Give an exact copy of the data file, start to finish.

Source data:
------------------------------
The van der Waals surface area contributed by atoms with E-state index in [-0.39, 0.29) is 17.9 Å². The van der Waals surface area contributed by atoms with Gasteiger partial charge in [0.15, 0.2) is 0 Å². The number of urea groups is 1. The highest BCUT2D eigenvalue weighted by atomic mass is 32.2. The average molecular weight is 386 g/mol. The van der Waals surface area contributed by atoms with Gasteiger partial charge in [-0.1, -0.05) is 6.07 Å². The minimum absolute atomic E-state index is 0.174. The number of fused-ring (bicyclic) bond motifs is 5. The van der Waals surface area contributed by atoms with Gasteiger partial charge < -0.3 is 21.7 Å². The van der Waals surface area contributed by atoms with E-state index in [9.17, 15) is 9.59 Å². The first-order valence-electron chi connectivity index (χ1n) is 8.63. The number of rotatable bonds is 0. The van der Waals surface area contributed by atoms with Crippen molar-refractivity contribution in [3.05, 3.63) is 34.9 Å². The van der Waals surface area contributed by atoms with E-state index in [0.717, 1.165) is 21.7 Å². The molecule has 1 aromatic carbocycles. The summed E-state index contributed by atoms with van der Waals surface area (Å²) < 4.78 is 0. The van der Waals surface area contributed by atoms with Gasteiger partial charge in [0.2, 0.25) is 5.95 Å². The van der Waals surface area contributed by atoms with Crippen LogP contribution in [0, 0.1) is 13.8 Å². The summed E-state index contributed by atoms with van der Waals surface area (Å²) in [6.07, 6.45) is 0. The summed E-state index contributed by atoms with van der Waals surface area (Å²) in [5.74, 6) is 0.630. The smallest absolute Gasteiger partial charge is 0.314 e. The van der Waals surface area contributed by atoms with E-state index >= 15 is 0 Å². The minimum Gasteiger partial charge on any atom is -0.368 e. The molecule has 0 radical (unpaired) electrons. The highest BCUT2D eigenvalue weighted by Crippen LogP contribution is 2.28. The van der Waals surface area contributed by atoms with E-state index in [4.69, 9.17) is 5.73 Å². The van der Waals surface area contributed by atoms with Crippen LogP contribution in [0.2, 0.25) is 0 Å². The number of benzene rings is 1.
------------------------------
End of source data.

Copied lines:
The van der Waals surface area contributed by atoms with E-state index in [-0.39, 0.29) is 17.9 Å². The van der Waals surface area contributed by atoms with Gasteiger partial charge in [0.15, 0.2) is 0 Å². The number of urea groups is 1. The highest BCUT2D eigenvalue weighted by atomic mass is 32.2. The average molecular weight is 386 g/mol. The van der Waals surface area contributed by atoms with Gasteiger partial charge in [-0.1, -0.05) is 6.07 Å². The minimum absolute atomic E-state index is 0.174. The number of fused-ring (bicyclic) bond motifs is 5. The van der Waals surface area contributed by atoms with Gasteiger partial charge < -0.3 is 21.7 Å². The van der Waals surface area contributed by atoms with E-state index in [9.17, 15) is 9.59 Å². The first-order valence-electron chi connectivity index (χ1n) is 8.63. The number of rotatable bonds is 0. The van der Waals surface area contributed by atoms with Crippen molar-refractivity contribution in [3.05, 3.63) is 34.9 Å². The van der Waals surface area contributed by atoms with E-state index in [0.717, 1.165) is 21.7 Å². The molecule has 1 aromatic carbocycles. The summed E-state index contributed by atoms with van der Waals surface area (Å²) < 4.78 is 0. The van der Waals surface area contributed by atoms with Gasteiger partial charge in [0.2, 0.25) is 5.95 Å². The van der Waals surface area contributed by atoms with Crippen LogP contribution in [0, 0.1) is 13.8 Å². The summed E-state index contributed by atoms with van der Waals surface area (Å²) in [6.07, 6.45) is 0. The summed E-state index contributed by atoms with van der Waals surface area (Å²) in [5.74, 6) is 0.630. The smallest absolute Gasteiger partial charge is 0.314 e. The van der Waals surface area contributed by atoms with E-state index >= 15 is 0 Å². The minimum Gasteiger partial charge on any atom is -0.368 e. The molecule has 0 radical (unpaired) electrons. The highest BCUT2D eigenvalue weighted by Crippen LogP contribution is 2.28. The van der Waals surface area contributed by atoms with E-state index in [4.69, 9.17) is 5.73 Å². The van der Waals surface area contributed by atoms with Crippen LogP contribution in [0.2, 0.25) is 0 Å². The number of benzene rings is 1.